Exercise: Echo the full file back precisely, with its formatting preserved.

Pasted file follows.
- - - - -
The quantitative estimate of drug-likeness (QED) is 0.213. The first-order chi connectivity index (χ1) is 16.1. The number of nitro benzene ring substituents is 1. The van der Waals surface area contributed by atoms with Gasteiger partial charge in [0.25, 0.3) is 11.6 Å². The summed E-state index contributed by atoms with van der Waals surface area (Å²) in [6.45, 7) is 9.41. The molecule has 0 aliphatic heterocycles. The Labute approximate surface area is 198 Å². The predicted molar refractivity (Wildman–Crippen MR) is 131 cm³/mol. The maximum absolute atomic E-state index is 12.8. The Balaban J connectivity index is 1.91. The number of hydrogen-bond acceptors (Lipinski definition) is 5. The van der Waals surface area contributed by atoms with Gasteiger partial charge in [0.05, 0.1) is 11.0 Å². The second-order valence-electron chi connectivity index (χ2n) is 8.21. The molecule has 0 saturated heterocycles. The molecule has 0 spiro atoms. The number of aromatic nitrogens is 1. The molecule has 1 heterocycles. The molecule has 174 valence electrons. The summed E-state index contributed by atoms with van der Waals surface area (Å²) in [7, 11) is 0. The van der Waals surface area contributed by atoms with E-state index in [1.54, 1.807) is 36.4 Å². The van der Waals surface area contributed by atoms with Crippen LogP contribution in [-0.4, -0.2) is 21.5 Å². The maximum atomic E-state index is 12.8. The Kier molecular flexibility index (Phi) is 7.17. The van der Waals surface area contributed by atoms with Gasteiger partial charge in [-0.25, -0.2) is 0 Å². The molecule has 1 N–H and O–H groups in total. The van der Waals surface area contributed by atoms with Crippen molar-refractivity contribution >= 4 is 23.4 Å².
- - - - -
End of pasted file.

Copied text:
The quantitative estimate of drug-likeness (QED) is 0.213. The first-order chi connectivity index (χ1) is 16.1. The number of nitro benzene ring substituents is 1. The van der Waals surface area contributed by atoms with Gasteiger partial charge in [0.25, 0.3) is 11.6 Å². The summed E-state index contributed by atoms with van der Waals surface area (Å²) in [6.45, 7) is 9.41. The molecule has 0 aliphatic heterocycles. The Labute approximate surface area is 198 Å². The predicted molar refractivity (Wildman–Crippen MR) is 131 cm³/mol. The maximum absolute atomic E-state index is 12.8. The Balaban J connectivity index is 1.91. The number of hydrogen-bond acceptors (Lipinski definition) is 5. The van der Waals surface area contributed by atoms with Gasteiger partial charge in [0.05, 0.1) is 11.0 Å². The second-order valence-electron chi connectivity index (χ2n) is 8.21. The molecule has 0 saturated heterocycles. The molecule has 0 spiro atoms. The number of aromatic nitrogens is 1. The molecule has 1 heterocycles. The molecule has 174 valence electrons. The summed E-state index contributed by atoms with van der Waals surface area (Å²) in [7, 11) is 0. The van der Waals surface area contributed by atoms with E-state index in [1.54, 1.807) is 36.4 Å². The van der Waals surface area contributed by atoms with Crippen LogP contribution in [-0.4, -0.2) is 21.5 Å². The maximum atomic E-state index is 12.8. The Kier molecular flexibility index (Phi) is 7.17. The van der Waals surface area contributed by atoms with Gasteiger partial charge in [-0.25, -0.2) is 0 Å². The molecule has 1 N–H and O–H groups in total. The van der Waals surface area contributed by atoms with Crippen molar-refractivity contribution >= 4 is 23.4 Å².